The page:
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Protect Your Personal Data

Credit card theft highlights the need to safeguard your personal information

Target loto with financial data (Mike McQuade)

Mike McQuade

Are you a bull's-eye target for identity theft? Protect passwords and personal data to lower your risk.

En español | As the data hacking of Target, Neiman Marcus and other merchants' customer information recedes from the headlines, you may be tempted to let your guard down — to let your passwords get dusty and to be nonchalant about your card swipes.


The Identity Theft Resource Center has been tracking breaches since 2005, when 157 were reported. In 2013, there were 619. Plus, nearly 5 percent of U.S. consumers suffered credit card fraud in 2013, according to Javelin Strategies and Research.

In 2013, 1 in 3 victims of a data breach became a victim of identity fraud. In 2010, this was 1 in 9. "We think of our own public safety as not walking through a dark alley at night and parking under a streetlight," says Eva Velasquez, the center's CEO. "That's so yesterday."

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So how do you protect yourself? By adopting new habits in how you do business, monitoring your financial life and safeguarding your electronic devices. Checking off all the items on the following list doesn't guarantee you won't be a victim. It does increase the likelihood that if your accounts are hacked, you'll notice this — and be able to shut it down — quickly. And that's half the battle. Here's what to do.

1. Monitor your financial life

Keep an eye on your bank and credit card account activity, as well as your credit report. Velasquez checks her bank accounts online almost daily. I check my credit card statements several times before the end of each billing statement. What's more, using, you should request one free credit report every four months from the three major reporting bureaus.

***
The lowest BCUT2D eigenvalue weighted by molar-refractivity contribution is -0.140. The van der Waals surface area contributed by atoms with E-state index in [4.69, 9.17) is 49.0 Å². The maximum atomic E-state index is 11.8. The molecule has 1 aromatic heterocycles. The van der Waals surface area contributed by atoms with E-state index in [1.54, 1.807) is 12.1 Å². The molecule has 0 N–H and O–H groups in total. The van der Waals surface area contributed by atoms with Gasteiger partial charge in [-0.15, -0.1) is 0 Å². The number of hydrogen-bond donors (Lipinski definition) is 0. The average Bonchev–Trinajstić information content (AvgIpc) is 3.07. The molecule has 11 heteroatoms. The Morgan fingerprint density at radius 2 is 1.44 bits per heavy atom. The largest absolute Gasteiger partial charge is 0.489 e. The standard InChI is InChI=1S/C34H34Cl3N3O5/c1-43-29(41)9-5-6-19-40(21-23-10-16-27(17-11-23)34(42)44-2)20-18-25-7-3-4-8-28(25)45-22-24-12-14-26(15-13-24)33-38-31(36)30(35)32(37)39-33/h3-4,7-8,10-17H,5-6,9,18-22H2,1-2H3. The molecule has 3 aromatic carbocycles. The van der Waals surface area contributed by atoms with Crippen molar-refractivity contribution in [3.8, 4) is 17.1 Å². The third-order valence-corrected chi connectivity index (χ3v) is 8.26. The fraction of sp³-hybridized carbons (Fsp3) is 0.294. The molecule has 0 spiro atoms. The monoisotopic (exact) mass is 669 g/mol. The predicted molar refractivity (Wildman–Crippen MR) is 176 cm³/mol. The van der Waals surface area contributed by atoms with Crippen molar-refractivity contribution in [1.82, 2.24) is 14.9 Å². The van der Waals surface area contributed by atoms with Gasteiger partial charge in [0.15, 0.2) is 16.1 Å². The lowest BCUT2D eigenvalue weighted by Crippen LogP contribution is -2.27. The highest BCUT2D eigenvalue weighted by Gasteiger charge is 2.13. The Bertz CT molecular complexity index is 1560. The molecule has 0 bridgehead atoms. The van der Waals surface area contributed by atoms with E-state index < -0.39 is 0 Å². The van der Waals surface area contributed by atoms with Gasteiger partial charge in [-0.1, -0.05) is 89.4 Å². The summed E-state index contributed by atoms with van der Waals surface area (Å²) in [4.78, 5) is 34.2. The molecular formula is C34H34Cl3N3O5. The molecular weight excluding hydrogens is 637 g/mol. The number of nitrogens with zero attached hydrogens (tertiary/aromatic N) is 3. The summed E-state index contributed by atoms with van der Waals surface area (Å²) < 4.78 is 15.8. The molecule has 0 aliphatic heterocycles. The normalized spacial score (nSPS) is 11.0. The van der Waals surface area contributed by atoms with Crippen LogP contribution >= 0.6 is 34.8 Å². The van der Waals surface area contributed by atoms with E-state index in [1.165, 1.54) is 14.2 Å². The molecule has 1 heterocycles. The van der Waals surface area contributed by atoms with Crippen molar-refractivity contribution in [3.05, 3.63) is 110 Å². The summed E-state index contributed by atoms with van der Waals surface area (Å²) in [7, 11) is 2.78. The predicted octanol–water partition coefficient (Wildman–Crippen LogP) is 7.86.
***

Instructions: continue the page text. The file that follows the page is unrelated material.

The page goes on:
2. Layer up

In addition to checking your report, you can put a freeze on it in most states even if you haven't been an ID theft victim. That prevents thieves from applying for credit in your name. It typically costs $3 to $10 to freeze — and unfreeze — per credit-reporting bureau. You also can get credit monitoring for free from several sites online, as well as through if you were affected by the breach there.

Or, says Boston-based McAfee security expert Robert Siciliano, you can subscribe to identity theft protection services that help you proactively monitor activities on your accounts and sort out a mess (if there is one) after the fact. Siciliano has both ID theft protection and a freeze. "In the industry we talk about layered security," he says. "It's like when you wear layers to prevent you from getting cold. The more layers, the more secure you will be."

3. Ditch the snail mail

Neal O'Farrell, executive director of the Identity Theft Council, calls the U.S. postal system "an absolute gift" for identity thieves, who can reach into your mailbox and grab whatever's there. Subvert them by doing as much banking and bill paying online as possible. Doing this makes you less vulnerable, not more.

4. Protect your technology

As you are busier online, you need your devices to be as secure as possible. Make sure they have the latest antivirus software and the most recent secure browser, says Siciliano. If you insist on doing transactions via Wi-Fi, be certain you've got a secure (i.e., encrypted) connection, which freebies generally don't offer.

5. Fix poor passwords

Weak passwords are a crook's best friend. Make yours long and complex, and change them often — not just on your bank account but on your email and social media, too.

—With additional reporting by Arielle O'Shea

Want more advice? Jean Chatzky talks dollars and sense at

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